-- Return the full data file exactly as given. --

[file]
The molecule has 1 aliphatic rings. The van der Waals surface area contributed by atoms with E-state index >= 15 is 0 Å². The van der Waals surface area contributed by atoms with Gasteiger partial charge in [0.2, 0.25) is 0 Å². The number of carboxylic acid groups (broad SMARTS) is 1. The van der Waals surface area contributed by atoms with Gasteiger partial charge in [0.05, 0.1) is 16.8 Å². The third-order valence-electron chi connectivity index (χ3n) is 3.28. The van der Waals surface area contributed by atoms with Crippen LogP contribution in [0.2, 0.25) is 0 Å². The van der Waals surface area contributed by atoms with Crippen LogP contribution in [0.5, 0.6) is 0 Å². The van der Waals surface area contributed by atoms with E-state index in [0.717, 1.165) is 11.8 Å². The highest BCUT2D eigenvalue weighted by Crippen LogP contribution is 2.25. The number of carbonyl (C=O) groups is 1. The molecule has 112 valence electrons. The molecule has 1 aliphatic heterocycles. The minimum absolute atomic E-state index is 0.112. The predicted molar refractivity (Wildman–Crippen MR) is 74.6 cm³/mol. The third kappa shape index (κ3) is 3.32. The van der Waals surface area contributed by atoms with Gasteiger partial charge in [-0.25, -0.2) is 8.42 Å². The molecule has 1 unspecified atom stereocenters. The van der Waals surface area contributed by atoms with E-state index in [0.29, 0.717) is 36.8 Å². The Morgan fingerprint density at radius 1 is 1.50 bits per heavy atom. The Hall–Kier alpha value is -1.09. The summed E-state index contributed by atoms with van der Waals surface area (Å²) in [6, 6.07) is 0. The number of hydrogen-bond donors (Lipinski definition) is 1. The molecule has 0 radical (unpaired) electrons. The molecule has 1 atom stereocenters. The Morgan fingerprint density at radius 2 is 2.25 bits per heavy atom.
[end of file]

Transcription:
The molecule has 1 aliphatic rings. The van der Waals surface area contributed by atoms with E-state index >= 15 is 0 Å². The van der Waals surface area contributed by atoms with Gasteiger partial charge in [0.2, 0.25) is 0 Å². The number of carboxylic acid groups (broad SMARTS) is 1. The van der Waals surface area contributed by atoms with Gasteiger partial charge in [0.05, 0.1) is 16.8 Å². The third-order valence-electron chi connectivity index (χ3n) is 3.28. The van der Waals surface area contributed by atoms with Crippen LogP contribution in [0.2, 0.25) is 0 Å². The van der Waals surface area contributed by atoms with Crippen LogP contribution in [0.5, 0.6) is 0 Å². The van der Waals surface area contributed by atoms with E-state index in [0.717, 1.165) is 11.8 Å². The highest BCUT2D eigenvalue weighted by Crippen LogP contribution is 2.25. The number of carbonyl (C=O) groups is 1. The molecule has 112 valence electrons. The molecule has 1 aliphatic heterocycles. The minimum absolute atomic E-state index is 0.112. The predicted molar refractivity (Wildman–Crippen MR) is 74.6 cm³/mol. The third kappa shape index (κ3) is 3.32. The van der Waals surface area contributed by atoms with Gasteiger partial charge in [-0.25, -0.2) is 8.42 Å². The molecule has 1 unspecified atom stereocenters. The van der Waals surface area contributed by atoms with E-state index in [0.29, 0.717) is 36.8 Å². The Morgan fingerprint density at radius 1 is 1.50 bits per heavy atom. The Hall–Kier alpha value is -1.09. The summed E-state index contributed by atoms with van der Waals surface area (Å²) in [6, 6.07) is 0. The number of hydrogen-bond donors (Lipinski definition) is 1. The molecule has 0 radical (unpaired) electrons. The molecule has 1 atom stereocenters. The Morgan fingerprint density at radius 2 is 2.25 bits per heavy atom.